[ J. Cuming Walters, editor of the Manchester City News. ] Correspondence (17 TLsS; 53 ALsS; 2 ACsS) from 63 individuals (mainly Lancastrians), regarding Walters' 'The Charm of Lancashire' and 'The Romance of Cheshire'.

J. Cuming Walters [ John Cuming Walters ] (1863-1933), editor of the Manchester City News [ Lancashire; Cheshire ]
Publication details: 
Most letters from Manchester, and other places in Lancashire. A few from London, Bristol, Leeds, Northampton. 67 items from 1929 and 1930; and one apiece from 1924, 1931 and 1932.
SKU: 20197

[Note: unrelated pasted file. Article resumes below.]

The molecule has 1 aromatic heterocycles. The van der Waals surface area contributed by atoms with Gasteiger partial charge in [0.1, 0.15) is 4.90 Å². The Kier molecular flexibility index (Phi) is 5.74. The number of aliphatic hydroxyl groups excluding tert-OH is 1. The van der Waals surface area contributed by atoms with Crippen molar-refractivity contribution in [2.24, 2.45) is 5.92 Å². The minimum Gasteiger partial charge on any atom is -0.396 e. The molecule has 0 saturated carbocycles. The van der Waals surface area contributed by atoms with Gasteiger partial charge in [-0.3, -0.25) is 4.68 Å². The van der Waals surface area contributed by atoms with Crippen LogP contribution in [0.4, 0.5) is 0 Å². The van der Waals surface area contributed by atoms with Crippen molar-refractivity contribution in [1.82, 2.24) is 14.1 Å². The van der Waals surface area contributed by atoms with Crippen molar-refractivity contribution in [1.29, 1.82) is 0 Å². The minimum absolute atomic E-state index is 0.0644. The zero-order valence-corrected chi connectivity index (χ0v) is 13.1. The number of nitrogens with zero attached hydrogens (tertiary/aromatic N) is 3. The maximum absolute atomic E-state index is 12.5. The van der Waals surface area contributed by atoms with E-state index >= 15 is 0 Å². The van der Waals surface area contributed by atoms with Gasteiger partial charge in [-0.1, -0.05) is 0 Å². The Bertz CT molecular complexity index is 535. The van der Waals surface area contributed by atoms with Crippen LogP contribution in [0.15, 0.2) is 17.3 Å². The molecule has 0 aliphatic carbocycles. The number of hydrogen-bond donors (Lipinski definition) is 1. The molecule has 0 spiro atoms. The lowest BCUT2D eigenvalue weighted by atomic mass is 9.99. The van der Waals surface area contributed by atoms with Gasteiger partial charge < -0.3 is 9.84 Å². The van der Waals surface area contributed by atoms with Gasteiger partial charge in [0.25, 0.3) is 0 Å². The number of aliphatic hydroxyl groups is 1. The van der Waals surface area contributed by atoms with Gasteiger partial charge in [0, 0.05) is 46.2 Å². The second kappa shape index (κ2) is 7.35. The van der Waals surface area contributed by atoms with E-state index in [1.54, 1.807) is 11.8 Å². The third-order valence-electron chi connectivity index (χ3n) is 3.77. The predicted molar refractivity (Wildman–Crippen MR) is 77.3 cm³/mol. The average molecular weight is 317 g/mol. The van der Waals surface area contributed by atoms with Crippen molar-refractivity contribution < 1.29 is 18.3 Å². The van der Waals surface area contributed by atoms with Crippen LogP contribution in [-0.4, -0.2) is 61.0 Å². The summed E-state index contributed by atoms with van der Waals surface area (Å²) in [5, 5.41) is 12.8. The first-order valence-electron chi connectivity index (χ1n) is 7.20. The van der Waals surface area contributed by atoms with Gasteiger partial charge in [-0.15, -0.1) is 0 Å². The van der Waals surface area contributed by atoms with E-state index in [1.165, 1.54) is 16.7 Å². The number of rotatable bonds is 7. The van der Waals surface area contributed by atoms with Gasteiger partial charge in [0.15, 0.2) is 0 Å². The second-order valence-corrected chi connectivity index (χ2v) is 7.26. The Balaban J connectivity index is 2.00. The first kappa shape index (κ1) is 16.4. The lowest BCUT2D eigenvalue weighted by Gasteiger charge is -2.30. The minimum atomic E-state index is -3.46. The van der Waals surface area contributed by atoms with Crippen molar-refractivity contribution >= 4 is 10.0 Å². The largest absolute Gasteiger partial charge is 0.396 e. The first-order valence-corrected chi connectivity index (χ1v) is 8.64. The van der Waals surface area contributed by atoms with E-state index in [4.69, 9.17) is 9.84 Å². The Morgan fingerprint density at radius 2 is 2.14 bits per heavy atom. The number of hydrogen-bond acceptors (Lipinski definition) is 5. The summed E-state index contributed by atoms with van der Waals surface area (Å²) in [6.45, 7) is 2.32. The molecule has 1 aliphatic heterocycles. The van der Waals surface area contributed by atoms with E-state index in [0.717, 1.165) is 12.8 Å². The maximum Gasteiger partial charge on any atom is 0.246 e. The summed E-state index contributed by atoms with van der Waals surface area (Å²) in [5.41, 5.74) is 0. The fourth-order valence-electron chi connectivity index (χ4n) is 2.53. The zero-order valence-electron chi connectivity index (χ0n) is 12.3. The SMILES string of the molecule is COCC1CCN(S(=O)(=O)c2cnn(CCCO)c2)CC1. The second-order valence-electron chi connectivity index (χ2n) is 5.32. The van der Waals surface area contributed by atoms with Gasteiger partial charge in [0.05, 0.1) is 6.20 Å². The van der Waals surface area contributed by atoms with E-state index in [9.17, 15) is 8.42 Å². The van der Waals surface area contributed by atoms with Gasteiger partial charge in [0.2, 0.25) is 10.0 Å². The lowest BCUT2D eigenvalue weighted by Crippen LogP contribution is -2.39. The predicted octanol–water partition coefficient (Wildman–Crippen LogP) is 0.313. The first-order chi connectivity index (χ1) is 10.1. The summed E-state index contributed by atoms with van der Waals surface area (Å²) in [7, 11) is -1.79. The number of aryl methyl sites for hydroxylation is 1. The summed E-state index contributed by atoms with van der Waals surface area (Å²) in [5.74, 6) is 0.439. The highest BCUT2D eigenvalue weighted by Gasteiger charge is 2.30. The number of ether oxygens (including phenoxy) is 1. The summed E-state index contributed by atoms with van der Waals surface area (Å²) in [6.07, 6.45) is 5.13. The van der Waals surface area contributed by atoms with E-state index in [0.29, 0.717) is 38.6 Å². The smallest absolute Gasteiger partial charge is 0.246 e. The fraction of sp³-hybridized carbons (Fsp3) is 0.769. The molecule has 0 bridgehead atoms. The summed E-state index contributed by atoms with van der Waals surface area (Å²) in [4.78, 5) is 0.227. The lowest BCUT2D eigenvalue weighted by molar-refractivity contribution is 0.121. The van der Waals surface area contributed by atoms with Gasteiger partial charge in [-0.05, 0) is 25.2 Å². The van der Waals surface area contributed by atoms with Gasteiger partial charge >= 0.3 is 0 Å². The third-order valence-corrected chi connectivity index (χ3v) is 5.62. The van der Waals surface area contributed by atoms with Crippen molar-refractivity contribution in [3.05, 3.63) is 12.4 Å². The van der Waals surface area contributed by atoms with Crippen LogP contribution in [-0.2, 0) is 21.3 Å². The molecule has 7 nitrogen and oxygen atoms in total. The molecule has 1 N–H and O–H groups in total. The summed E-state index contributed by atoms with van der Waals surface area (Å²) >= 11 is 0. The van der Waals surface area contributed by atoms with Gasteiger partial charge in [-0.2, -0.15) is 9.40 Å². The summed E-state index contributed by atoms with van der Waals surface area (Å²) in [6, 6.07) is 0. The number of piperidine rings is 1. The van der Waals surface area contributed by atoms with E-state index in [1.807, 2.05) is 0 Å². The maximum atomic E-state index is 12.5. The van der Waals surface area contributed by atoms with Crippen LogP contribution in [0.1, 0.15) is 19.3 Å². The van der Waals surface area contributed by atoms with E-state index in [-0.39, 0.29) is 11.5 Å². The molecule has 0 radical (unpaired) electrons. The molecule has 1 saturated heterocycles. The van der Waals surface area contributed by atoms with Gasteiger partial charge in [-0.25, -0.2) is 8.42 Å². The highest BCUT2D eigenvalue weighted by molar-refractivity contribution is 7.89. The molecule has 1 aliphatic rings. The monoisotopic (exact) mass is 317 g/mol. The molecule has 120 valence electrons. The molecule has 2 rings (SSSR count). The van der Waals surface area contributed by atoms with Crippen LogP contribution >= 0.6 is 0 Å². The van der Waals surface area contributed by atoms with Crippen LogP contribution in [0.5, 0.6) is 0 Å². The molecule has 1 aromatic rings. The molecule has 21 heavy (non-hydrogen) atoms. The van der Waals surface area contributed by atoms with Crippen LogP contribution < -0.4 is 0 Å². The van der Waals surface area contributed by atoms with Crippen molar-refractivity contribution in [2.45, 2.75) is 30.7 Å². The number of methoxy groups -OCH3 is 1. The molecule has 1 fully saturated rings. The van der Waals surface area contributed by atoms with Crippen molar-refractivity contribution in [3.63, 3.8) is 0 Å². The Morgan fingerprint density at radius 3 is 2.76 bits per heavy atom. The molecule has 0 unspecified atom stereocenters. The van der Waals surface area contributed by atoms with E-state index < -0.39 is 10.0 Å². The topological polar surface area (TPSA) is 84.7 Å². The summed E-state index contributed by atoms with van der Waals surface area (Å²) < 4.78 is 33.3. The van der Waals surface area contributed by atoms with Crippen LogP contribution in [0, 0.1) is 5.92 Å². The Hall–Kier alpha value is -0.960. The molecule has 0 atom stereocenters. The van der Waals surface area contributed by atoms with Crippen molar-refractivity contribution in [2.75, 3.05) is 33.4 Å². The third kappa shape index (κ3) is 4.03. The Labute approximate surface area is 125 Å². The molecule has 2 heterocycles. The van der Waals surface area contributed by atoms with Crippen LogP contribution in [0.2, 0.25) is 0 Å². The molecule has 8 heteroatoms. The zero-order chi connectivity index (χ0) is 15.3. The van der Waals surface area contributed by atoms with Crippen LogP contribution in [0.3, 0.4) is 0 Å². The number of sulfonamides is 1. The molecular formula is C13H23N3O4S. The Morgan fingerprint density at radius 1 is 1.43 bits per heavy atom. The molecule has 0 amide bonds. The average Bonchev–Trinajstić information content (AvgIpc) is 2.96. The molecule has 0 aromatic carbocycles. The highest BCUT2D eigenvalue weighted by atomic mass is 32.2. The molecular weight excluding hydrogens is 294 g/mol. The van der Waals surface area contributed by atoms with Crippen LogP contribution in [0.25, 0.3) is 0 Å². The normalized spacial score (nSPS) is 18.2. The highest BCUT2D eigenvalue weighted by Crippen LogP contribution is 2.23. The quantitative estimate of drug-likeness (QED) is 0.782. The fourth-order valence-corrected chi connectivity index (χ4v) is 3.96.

The 72 items (17 TLsS; 53 ALsS; 2 ACsS) are in good overall condition; with only three items exhibiting slight damage. In buff card folder with note in pencil on cover: 'LETTERS ON JCW's “The Charm of Cheshire [sic]”, “The Charm of Lancashire” etc'. By far the larger part of the correspondence concerns Walters' 'The Charm of Lancashire' (London: A. & C. Black, 1929) rather than his 'Romantic Cheshire' (London: Hodder & Stoughton, 1930). There are two anomalies: a 1924 letter from F. W. D. Mottershead regarding a talk by Walters for 'the B.B.C. in Manchester', and a 1932 letter from Walter Browett regarding Walters' companion volume 'The Spell of Yorkshire'. There are a number of communications from those involved in the production of the volumes, but the majority of the 65 correspondents write with praise and appreciation, to provide further information, or to correct errors. Walters' book on Lancashire is seen by several as a landmark work in the appreciation of the county. Walters had discussed the contents of the book on BBC radio before its publication, eliciting the following response from Rev. Samuel Sidebotham, Rector of Ribchester, on 8 July 1929: 'I “listened in” on Saturday & greatly enjoyed your descriptive talk on “Unknown Lancashire”. […] Such a talk must create interest & I trust that one result of your efforts will be that Lancashire will become well known. Your work is timely, for misconception of Lancashire has had too long a place in the hearts of our people. […] I overheard some working men favourably referring to “a most interesting talk they heard on the wireless on Saturday on Unknown Lancashire.” | I am eagerly looking forward to the time when your book will be published, & this County, hitherto so little known as touching its beauties will have a chance of coming into its own.' On receiving a copy of the book, 5 November 1929, Sidebotham writes: 'I shall treasure the Charm of Lancashire for many reasons not only because of the personal connection between the Writer & myself, but for the work itslef. You have made Lancashire with its beauty spots & ancient places live as never before. A fresh value will be put upon this County & above the tall Mill Chimneys & Coal Pit Shafts there has arisen a hidden grandeur more majestic & sublime than the average man nor woman has ever realised. | I have only read “Where the Norman trod” & all along I felt like a child being led by the hand of a wonderful storyteller who opened out treasures from the dim unknown to the known.' Another cleric, Rev. T. C. Porteus of St John's Vicarage, Coppull, Chorley, wrote with similar admiration on the book's publication: 'It is not given to many to express, as you have done, a glamour which we feel; but find that it is not easy to embody in words.' Another correspondent, Arthur Williams of Stockport, writes: 'It has occurred to me that someone ought to write a book (if they could do justice to it) and entitle it | “The Versatility and Charm of Cuming Walters'. The correspondents are: H. W. Archer, editor Manchester Evening News (two letters, in one of which he writes 'I suggest that you must be the only author in the Charm series whose name appears on an Inn Sign in one of the illustrations'); P. W. Atkin of the Town Hall, Salford; Captain W. C. Bacon, on letterhead of Ship Canal House, King Street, Manchester; Louis Beale, General Manager, The Travel Association of Great Britain and Ireland, London; John Beckett of Fallowfield; F. E. Bradley of St Annes-on-the-Sea; Edith Bradshaw of Southport; S. Britten of Chapel-en-le-Frith; A. Brookfield (card from Queen's Hotel, Manchester); Henry Bromert of West Didsbury; his wife Gertrude Bromert; Walter Browett of Coventry (TLS from 1932, regarding Walters' companion-volume 'The Spell of Yorkshire', enclosing cutting); Dr Judson Sykes Bury of Manchester; Mrs W. Bentley Capper of Farnham, Surrey ('Late of 21, Oxford Road, | Manchester'), on her calling card as 'Hon. Sec. (Manchester Centre), | National Canine Defence League'; J. H. Carmichael, on letterhead of the 'Advertising Copywriting Agents' Carmichaels' of Manchester; Ralph Cecil-Warham of Bankfield, Upper Chorlton Road, Manchester; his wife Margaret Cecil-Warham; J. H. Chapman of Harrowgate; J. E. Clare, on letterhead of the Devonshire Library Ltd, Buxton ('Librarians, Booksellers, Stationers, Etc.') (stating that his firm 'are doing very nicely' with the book, and suggesting that Walters approach local papers, as this 'would be seen by many Manchester men who reside in Buxton'); T. W. Collins of the Leigh Literary Society; S. Compston of Rossendale; V. S. Couzens, of Acton, London; J. R. of ; John Duxbury of Blackburn; E. J. Griffith of the Manchester Literary Club; Charles Hargreaves of the Colne Literary and Scientific Society; Ralph Hodder-Williams, on letterhead of the London publishers Hodder & Stoughton (regarding 'a long distance telephone call to the printers' which 'saved the situation'; with pencil note by 'F G' to 'Mr Ogden': 'See peroration of Chap IX. On Galley-Proof a compositor alleged that “Cheshire enticed the dewy-feathered SHEEP”! Hence the long-distance phone-call.'); Hodder & Stoughton, London publishers ('Provincial Office: | 11, Albert Square | Manchester') (stating that the book 'is now entirely out of print. If there are any friends still wanting copies they had better hurry and buy same from one or two of the Booksellers in Cheshire, Manchester, and Liverpool, who still have copies available'); J. D. Hughes, on letterhead of the Manchester publishers and booksellers Sherratt & Hughes; Isabel Hutchinson of Bolton (damaged at edges); William Hyde of Colne; J. Kitchen of Wilmslow (two letters, one – to 'Mr Greenwood' – with a pencil caricature by 'F G' of a man in a bow tie on the reverse, with note: 'J C W/ | Whadyer think abaht this'); C. H. W. Knight of Dyserth, North Wales (ALS from 1931, pointing out 'a slight mistake' in the book); George Lee of The Princes Theatre, Manchester; J. Lawton of Moseley; S. T. Lord of Northampton; John Loudon of Birkdale; John Mackay of Burnley (letter annotated in pencil by 'F G': 'Mackay – a dear old man – custodian of Towneley Hall | to whom Walters was very kind'); Freda Mackay of Whalley Range; Stella Maguire of Whalley Range; Sir Ronald Matthews of Aston Hall, near Sheffield; Thomas Meadows, editor of the Wigan Observer (mainly regarding Walters' 'delightful, and inspiring, address delivered before the members of the Wigan Rotary Club'); F. W. D. Mottershead, on letterhead of the Faculty of Insurance, Manchester (damaged ALS from 1924, regarding a talk by Walters for 'the B.B.C. in Manchester'); Walter M of Roundhay, Leeds; Walter Newton of Davyhulme; Mrs Ceara Nicholson (C. J. Nicholson) of Hale (two letters); J. R. Nuttall of Thornfield; Edith Parker of Wilmslow (two letters); Eustace G. Parker of Altrincham, on his letterhead as 'Shipper, Manufacturing Jeweller, Silversmith, Diamond Mounter, & Jewellers' Merchant'; S. Pope junior, of Liphook, Hants; Rev. T. C. Porteus, St John's Vicarage, Coppull, Chorley; C. P. Price of Edenfield; Kate Qualtrough of Sale; T. C. Sanderson of Bristol; Rev. Samuel Sidebotham, Rector of Ribchester (two letters); Rev. Charles Smith of Sedgley Park; J. H. H. Smith of Leigh; W. J. Smith of The Newlands, Leigh (two letters); Howard Somers of Pendleton; Frederick Waterhouse, on letterhead of the printers Tillotsons (Bolton), Ltd; Fred W. Whittington, on his letterhead, Industry House, 57 Dale Street, Manchester; Arthur Williams of Stockport (two letters); David Williamson, damaged card. In addition there are letters from 'Betty' of Levenshulme and 'Norman' of Timperley.?>?>?>